Antimicrobial susceptibility test was performed using the disc diffusion method as described by the Clinical and Laboratory Standards Institute (CLSI) for 9 antibiotics that are most commonly used and had a report of most resistance to them for pathogenic E. coli strains.[6],[16] Briefly, colonies were taken from overnight growth on 5% sheep blood agar (16–20 h, at 35°C) and suspended in Mueller–Hinton broth (Merck, Germany). The turbidity of the suspensions was adjusted to an equivalent 0.5 McFarland. The suspensions were used to inoculate on Mueller–Hinton agar (Merck, Germany) plates. Sulfamethoxazole (SXT), tetracycline (TE), ciprofloxacin (CP), amoxicillin (AMX), nalidixic acid, cotrimoxazole, ampicillin (AM), ceftazidime (CAZ), and kanamycin A (Padtan Teb, Iran) disks were placed on Mueller–Hinton agar. The cultures were incubated at 35°C for 16–20 h. and then, the inhibition zone was measured and compared with data of inhibition zones of test cultures by CLSI. Data were interpreted by the percent of susceptible, intermediate, or resistant isolates as defined by CLSI breakpoint interpretative criteria.[12] E. coli American Type Culture Collection 25922 was used as a quality control strain for disk diffusion.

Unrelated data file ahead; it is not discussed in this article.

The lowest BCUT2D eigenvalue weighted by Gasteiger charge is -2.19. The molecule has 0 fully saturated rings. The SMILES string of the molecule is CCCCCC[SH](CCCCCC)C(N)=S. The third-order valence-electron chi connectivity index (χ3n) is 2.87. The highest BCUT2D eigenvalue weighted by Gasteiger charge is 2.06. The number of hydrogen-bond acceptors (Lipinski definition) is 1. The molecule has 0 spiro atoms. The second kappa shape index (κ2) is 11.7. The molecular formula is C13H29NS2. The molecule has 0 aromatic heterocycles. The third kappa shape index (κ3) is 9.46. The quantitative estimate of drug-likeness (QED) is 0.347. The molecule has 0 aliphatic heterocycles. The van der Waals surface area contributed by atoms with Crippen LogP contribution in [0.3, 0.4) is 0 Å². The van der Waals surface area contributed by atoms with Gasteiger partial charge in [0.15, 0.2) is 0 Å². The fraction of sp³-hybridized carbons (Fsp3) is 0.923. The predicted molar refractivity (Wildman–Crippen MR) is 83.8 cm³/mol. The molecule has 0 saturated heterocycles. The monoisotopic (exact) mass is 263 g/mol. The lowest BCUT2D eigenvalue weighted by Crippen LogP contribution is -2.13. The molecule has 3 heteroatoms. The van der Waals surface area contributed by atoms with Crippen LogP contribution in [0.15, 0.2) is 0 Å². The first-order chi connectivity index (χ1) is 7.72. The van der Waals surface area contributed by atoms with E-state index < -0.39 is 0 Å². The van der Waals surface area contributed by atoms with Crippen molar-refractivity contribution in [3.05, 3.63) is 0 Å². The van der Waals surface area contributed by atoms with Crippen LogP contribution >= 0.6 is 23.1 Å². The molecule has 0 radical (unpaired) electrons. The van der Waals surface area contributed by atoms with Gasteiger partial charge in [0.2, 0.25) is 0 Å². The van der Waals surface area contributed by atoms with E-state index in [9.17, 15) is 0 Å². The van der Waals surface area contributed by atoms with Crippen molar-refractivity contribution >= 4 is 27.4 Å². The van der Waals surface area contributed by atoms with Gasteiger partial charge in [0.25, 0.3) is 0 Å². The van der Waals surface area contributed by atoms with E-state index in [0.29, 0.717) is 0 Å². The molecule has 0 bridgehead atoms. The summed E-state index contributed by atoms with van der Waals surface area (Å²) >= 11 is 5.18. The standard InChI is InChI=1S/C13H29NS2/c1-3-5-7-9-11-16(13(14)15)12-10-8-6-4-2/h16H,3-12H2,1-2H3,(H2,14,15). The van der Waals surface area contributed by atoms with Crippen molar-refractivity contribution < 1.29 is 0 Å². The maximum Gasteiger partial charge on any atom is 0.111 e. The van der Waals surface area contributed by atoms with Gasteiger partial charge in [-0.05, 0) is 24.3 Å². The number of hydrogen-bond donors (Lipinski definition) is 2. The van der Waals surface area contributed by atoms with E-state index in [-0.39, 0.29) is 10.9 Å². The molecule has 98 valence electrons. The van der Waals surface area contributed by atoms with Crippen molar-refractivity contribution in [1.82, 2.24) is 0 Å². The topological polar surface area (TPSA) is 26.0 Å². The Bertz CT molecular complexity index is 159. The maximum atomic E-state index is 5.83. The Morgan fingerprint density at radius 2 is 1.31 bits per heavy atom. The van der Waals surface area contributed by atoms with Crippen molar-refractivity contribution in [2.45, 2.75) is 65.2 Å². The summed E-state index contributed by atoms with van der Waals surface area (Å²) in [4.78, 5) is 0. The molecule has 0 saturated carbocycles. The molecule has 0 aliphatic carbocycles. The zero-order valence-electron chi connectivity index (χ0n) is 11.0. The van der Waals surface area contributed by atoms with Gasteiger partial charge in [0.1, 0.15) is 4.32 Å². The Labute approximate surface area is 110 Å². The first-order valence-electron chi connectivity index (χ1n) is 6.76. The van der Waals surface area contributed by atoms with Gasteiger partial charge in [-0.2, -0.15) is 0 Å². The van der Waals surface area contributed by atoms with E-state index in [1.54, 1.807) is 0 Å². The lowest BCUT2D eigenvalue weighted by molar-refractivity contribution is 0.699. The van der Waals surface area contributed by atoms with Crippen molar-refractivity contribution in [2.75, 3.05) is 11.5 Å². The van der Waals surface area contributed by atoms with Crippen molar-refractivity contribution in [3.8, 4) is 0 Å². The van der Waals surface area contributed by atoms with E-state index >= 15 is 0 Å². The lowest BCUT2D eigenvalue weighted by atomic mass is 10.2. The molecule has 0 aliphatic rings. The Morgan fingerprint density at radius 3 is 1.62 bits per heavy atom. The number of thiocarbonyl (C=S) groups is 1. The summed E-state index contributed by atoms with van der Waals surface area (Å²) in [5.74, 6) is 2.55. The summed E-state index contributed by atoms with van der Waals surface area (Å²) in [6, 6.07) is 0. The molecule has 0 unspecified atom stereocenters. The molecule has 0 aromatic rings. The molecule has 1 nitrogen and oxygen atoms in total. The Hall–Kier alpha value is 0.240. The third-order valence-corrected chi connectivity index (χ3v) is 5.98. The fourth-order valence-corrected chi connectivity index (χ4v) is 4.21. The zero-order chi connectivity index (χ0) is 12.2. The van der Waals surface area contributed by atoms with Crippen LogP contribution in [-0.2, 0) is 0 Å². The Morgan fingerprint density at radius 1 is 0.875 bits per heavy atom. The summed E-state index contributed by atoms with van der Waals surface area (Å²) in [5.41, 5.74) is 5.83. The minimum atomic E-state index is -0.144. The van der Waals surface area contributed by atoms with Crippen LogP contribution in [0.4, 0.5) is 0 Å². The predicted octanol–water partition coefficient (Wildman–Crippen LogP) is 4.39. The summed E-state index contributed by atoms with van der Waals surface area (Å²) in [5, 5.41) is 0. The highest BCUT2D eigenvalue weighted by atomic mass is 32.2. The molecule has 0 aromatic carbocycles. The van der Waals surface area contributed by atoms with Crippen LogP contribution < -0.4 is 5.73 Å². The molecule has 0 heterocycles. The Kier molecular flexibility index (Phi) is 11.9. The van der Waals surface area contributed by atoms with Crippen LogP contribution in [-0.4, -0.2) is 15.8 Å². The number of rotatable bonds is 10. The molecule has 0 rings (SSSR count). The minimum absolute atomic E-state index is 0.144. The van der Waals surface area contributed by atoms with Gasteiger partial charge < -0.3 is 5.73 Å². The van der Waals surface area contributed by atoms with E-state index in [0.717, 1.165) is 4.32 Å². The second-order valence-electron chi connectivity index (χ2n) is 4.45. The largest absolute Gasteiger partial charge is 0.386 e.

Molecular genotyping by rep-polymerase chain reaction (box polymerase chain reaction) for Escherichia coli strains